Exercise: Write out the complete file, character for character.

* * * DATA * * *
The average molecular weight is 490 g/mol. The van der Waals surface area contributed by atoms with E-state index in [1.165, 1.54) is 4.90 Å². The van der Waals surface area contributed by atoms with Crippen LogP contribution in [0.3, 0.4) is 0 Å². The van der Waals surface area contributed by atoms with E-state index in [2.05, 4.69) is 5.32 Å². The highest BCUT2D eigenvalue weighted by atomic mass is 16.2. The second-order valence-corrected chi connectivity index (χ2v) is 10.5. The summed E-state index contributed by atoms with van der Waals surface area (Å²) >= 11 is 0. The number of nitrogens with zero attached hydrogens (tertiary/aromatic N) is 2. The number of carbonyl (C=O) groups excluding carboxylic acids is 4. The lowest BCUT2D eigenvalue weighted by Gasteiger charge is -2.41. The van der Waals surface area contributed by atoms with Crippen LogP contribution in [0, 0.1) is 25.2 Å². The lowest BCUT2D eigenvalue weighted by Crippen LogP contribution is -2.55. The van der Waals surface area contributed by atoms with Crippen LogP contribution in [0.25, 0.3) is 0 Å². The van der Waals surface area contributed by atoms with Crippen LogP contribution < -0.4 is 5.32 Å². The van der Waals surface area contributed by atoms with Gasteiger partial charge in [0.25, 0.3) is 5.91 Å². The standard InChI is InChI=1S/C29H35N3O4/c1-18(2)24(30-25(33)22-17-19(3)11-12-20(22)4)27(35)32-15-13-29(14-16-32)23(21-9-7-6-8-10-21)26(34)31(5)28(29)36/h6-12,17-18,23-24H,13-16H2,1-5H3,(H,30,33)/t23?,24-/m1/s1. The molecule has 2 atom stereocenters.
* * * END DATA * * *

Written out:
The average molecular weight is 490 g/mol. The van der Waals surface area contributed by atoms with E-state index in [1.165, 1.54) is 4.90 Å². The van der Waals surface area contributed by atoms with Crippen LogP contribution in [0.3, 0.4) is 0 Å². The van der Waals surface area contributed by atoms with E-state index in [2.05, 4.69) is 5.32 Å². The highest BCUT2D eigenvalue weighted by atomic mass is 16.2. The second-order valence-corrected chi connectivity index (χ2v) is 10.5. The summed E-state index contributed by atoms with van der Waals surface area (Å²) >= 11 is 0. The number of nitrogens with zero attached hydrogens (tertiary/aromatic N) is 2. The number of carbonyl (C=O) groups excluding carboxylic acids is 4. The lowest BCUT2D eigenvalue weighted by Gasteiger charge is -2.41. The van der Waals surface area contributed by atoms with Crippen LogP contribution in [0, 0.1) is 25.2 Å². The lowest BCUT2D eigenvalue weighted by Crippen LogP contribution is -2.55. The van der Waals surface area contributed by atoms with Crippen LogP contribution in [0.25, 0.3) is 0 Å². The van der Waals surface area contributed by atoms with Crippen LogP contribution < -0.4 is 5.32 Å². The van der Waals surface area contributed by atoms with Gasteiger partial charge in [0.25, 0.3) is 5.91 Å². The standard InChI is InChI=1S/C29H35N3O4/c1-18(2)24(30-25(33)22-17-19(3)11-12-20(22)4)27(35)32-15-13-29(14-16-32)23(21-9-7-6-8-10-21)26(34)31(5)28(29)36/h6-12,17-18,23-24H,13-16H2,1-5H3,(H,30,33)/t23?,24-/m1/s1. The molecule has 2 atom stereocenters.